Still, Iraqi leaders have traveled to Saudi Arabia and Iran to build regional peace in April, and even sponsored an inter-parliamentary meeting in which both parties took part. Saudi Arabia’s Gulf allies have also re-opened their embassies in Syria where Tehran ignored their previous calls for the ouster of Iran-backed President Bashar al-Assad. Other opportunities may arise, including Damascus returning to the Arab League after leaving the body when the Syrian civil war broke out.
Similarly, in Yemen, there is a chance for conflict resolution. Saudi Arabia and Iran have worked with former president Ali Abdullah Saleh, who was known to have little regard for sectarian loyalties. Though Saleh worked with the Iranian-backed Houthis, he was close to Saudi Arabia when the kingdom helped with a power transition in 2011.
While the two countries may have shown encouraging signs to contain conflicts, Saudi Arabia insists that Iran needs to change its behavior instead of trying to expand its regional influence.
A multilateral regional cooperation arrangement between Saudi Arabia and Iran is a goal both have occasionally wanted. But the goal cannot be realized because the US is not fully on board with the idea, and is unwilling to take on the hard task of helping restore the balance of power between Saudi Arabia and Iran where conflicts persist in the region.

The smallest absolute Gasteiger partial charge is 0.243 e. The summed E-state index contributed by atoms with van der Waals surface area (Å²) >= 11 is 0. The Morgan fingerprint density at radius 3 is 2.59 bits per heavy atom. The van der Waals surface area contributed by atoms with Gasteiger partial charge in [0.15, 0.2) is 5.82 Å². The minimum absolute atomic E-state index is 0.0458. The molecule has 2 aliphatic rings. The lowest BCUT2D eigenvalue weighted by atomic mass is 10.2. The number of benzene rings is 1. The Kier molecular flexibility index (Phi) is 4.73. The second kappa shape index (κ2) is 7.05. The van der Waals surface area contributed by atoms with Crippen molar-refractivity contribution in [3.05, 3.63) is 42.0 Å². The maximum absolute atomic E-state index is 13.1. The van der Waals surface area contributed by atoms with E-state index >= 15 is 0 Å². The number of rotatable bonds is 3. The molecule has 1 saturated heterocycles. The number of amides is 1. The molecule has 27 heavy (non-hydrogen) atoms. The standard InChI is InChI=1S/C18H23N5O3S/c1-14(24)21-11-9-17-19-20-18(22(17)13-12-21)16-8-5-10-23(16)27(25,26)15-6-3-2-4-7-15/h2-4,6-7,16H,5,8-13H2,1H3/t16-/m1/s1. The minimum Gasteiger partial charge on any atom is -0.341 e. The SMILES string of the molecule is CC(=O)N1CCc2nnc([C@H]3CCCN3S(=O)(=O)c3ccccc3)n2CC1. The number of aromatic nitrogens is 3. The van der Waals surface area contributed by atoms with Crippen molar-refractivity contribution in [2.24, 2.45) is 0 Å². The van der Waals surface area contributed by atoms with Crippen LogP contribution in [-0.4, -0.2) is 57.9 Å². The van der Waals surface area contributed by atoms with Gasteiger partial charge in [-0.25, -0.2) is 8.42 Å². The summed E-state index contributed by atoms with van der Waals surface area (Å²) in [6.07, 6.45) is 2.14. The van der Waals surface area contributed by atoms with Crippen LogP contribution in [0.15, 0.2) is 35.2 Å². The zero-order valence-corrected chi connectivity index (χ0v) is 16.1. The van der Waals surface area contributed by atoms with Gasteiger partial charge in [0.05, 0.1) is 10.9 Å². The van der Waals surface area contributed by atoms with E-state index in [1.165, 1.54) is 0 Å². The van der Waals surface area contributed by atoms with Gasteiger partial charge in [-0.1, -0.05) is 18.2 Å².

While the two countries may have shown encouraging signs to contain conflicts, Saudi Arabia insists that Iran needs to change its behavior instead of trying to expand its regional influence. Perpetual dueling interests between Saudi Arabia and Iran have not just weakened them regionally, it has also forced the two to barely survive as neighbors.
Banafsheh Keynoush is a Pacific Council member and president of Mideast Analysts.
This article was originally published by the Atlantic Council.
The views and opinions expressed here are those of the author and do not necessarily reflect the official policy or position of the Pacific Council.